Keri Gray, founder and CEO of the Keri Gray Group, advises young professionals, businesses, and organizations on issues around disability, race, gender, and intersectionality. Keri illustrates how the framework of intersectionality is essential to true inclusion.
[Keri Gray, a young-adult black woman with a prosthetic leg, sits for an interview in an airy studio. She is wearing a red romper and a black head wrap.]
KERI GRAY: My name is Keri Gray. Keri Gray is a black, disabled woman, and there’s power behind that.
[on-screen graphic: Intersectionality & Disability]
GRAY: In the United States, one in four in the black community have some type of disability, whether that’s visible or invisible. Historically speaking, organizations and institutions have shown us that they want to identify with one thing and build power around that, build influence and access. And I get it, right? So, this idea that you have disability rights, you have women’s rights, you have LGBTQ rights, and those kind of different pockets are really building a strong narrative.
But the thing that I find to be harmful is when we’re not building in coalition, because the reality is, is that you have people like myself, who are black, disabled, and women, and so many other things. And when you live at the intersections of all three of those, then you can’t split your political and social dynamics between these different groups. It doesn’t produce real results of freedom and it doesn’t produce real results of access to employment and other opportunities that you’re looking for.
I’ll give one example on this. So the Black Lives Matter movement. When it was created, it was created in conjunction mostly with a lot of young folks. What was unique about this particular movement was the intersectional philosophy that was built upon, the folks getting up and saying, “We are not just fighting for one narrative, but we are specifically fighting for folks who are on the margins. We are fighting for black folks who are also LGBTQ, who are women, who are fem, who are trans, who are disabled.”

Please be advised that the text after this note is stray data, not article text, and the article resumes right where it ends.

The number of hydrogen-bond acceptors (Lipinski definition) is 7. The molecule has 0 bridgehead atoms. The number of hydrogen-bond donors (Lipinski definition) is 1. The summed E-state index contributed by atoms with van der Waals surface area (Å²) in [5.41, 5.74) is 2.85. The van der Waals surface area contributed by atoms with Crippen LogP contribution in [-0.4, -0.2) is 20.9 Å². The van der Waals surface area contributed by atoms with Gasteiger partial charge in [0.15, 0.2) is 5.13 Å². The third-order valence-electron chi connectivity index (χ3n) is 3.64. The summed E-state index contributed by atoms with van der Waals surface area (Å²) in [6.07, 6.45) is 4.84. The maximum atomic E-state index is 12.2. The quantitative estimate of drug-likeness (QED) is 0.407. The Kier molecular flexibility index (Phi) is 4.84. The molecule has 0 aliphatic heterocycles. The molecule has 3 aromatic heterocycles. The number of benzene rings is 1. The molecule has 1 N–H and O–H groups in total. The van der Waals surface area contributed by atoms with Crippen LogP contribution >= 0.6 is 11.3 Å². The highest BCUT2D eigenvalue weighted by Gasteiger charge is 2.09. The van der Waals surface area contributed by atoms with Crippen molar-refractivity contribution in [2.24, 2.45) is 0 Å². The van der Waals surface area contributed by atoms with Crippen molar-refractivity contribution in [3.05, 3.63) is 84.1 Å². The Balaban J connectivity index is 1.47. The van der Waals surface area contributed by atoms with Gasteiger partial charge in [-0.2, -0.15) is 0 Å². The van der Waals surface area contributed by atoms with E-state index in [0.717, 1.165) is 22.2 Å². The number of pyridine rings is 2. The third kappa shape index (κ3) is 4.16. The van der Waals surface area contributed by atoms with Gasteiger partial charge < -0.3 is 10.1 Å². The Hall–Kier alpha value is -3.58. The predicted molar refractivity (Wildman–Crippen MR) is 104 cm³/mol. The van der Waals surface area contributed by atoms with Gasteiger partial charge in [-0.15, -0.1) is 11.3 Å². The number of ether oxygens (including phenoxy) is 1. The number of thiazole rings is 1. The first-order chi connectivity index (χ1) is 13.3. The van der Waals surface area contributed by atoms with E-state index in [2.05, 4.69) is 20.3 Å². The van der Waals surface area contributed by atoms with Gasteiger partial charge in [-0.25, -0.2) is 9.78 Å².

They named it. They saw their people across the country and said, “I’m fighting for all of you. Not just some of you. Not just the ones that have traditionally gained power and access.” And that gives me a lot of hope. Because no one wants to be left behind.
[on-screen graphic: There Is No Justice without Disability]
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“The reality is, is that you have people like myself, who are black, disabled, and women, and so many other things. And when you live at the intersections of all three of those, then you can’t split your political and social dynamics between these different groups. It doesn’t produce real results of freedom and it doesn’t produce real results of access to employment and other opportunities that you’re looking for.”
Multiply marginalized people with disabilities experience increased systemic discrimination. By centering those most marginalized and taking an intersectional approach to organizing, we have the opportunity to reimagine existing structures and systems—and create a world that works for and elevates everyone.
Interested in learning more about how to center people with disabilities in your work? Check out these helpful resources from our grantees.
- Hire Sins Invalid, a Ford grantee, to give a workshop or presentation to your organization. Sins Invalid created the framework for disability justice, which centers black disabled queer voices. Read more about the framework in this article, and in the book, Skin, Tooth, and Bone, by Patty Berne and Sins Invalid.
- Work with the National Alliance of Melanin Disabled Advocates, an organization led by disabled black, indigenous and people of color organizers, to create workshops and discussion sessions on intersectional organizing.
- Hire Keri Gray to learn more about best practices around disability inclusion and intersectionality.